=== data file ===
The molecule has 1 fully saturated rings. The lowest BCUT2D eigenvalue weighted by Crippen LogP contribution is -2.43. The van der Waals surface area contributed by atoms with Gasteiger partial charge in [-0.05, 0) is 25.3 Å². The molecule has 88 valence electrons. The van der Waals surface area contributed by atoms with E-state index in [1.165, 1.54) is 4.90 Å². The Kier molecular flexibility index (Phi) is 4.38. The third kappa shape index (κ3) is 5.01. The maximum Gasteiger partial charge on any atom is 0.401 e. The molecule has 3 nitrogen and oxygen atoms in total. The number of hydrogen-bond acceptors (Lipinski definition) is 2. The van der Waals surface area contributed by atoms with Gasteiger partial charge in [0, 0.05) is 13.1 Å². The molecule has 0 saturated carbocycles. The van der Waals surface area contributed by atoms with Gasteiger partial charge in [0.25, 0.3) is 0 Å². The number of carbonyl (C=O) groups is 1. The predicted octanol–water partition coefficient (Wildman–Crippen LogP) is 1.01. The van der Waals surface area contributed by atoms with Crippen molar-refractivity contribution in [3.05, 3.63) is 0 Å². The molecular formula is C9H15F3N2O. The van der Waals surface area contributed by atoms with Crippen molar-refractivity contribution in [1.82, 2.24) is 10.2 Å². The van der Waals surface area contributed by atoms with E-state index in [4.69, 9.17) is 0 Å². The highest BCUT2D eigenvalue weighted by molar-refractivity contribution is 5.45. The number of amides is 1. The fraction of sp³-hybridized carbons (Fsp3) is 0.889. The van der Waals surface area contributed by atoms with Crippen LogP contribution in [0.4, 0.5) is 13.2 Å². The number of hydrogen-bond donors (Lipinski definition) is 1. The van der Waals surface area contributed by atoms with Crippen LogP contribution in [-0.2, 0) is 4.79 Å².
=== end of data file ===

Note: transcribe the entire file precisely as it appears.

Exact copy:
The molecule has 1 fully saturated rings. The lowest BCUT2D eigenvalue weighted by Crippen LogP contribution is -2.43. The van der Waals surface area contributed by atoms with Gasteiger partial charge in [-0.05, 0) is 25.3 Å². The molecule has 88 valence electrons. The van der Waals surface area contributed by atoms with E-state index in [1.165, 1.54) is 4.90 Å². The Kier molecular flexibility index (Phi) is 4.38. The third kappa shape index (κ3) is 5.01. The maximum Gasteiger partial charge on any atom is 0.401 e. The molecule has 3 nitrogen and oxygen atoms in total. The number of hydrogen-bond acceptors (Lipinski definition) is 2. The van der Waals surface area contributed by atoms with Gasteiger partial charge in [0, 0.05) is 13.1 Å². The molecule has 0 saturated carbocycles. The van der Waals surface area contributed by atoms with Gasteiger partial charge in [0.25, 0.3) is 0 Å². The number of carbonyl (C=O) groups is 1. The predicted octanol–water partition coefficient (Wildman–Crippen LogP) is 1.01. The van der Waals surface area contributed by atoms with Crippen molar-refractivity contribution in [3.05, 3.63) is 0 Å². The molecular formula is C9H15F3N2O. The van der Waals surface area contributed by atoms with Crippen molar-refractivity contribution in [1.82, 2.24) is 10.2 Å². The van der Waals surface area contributed by atoms with E-state index in [4.69, 9.17) is 0 Å². The highest BCUT2D eigenvalue weighted by molar-refractivity contribution is 5.45. The number of amides is 1. The fraction of sp³-hybridized carbons (Fsp3) is 0.889. The van der Waals surface area contributed by atoms with Crippen LogP contribution in [0.4, 0.5) is 13.2 Å². The number of hydrogen-bond donors (Lipinski definition) is 1. The van der Waals surface area contributed by atoms with Crippen LogP contribution in [-0.2, 0) is 4.79 Å².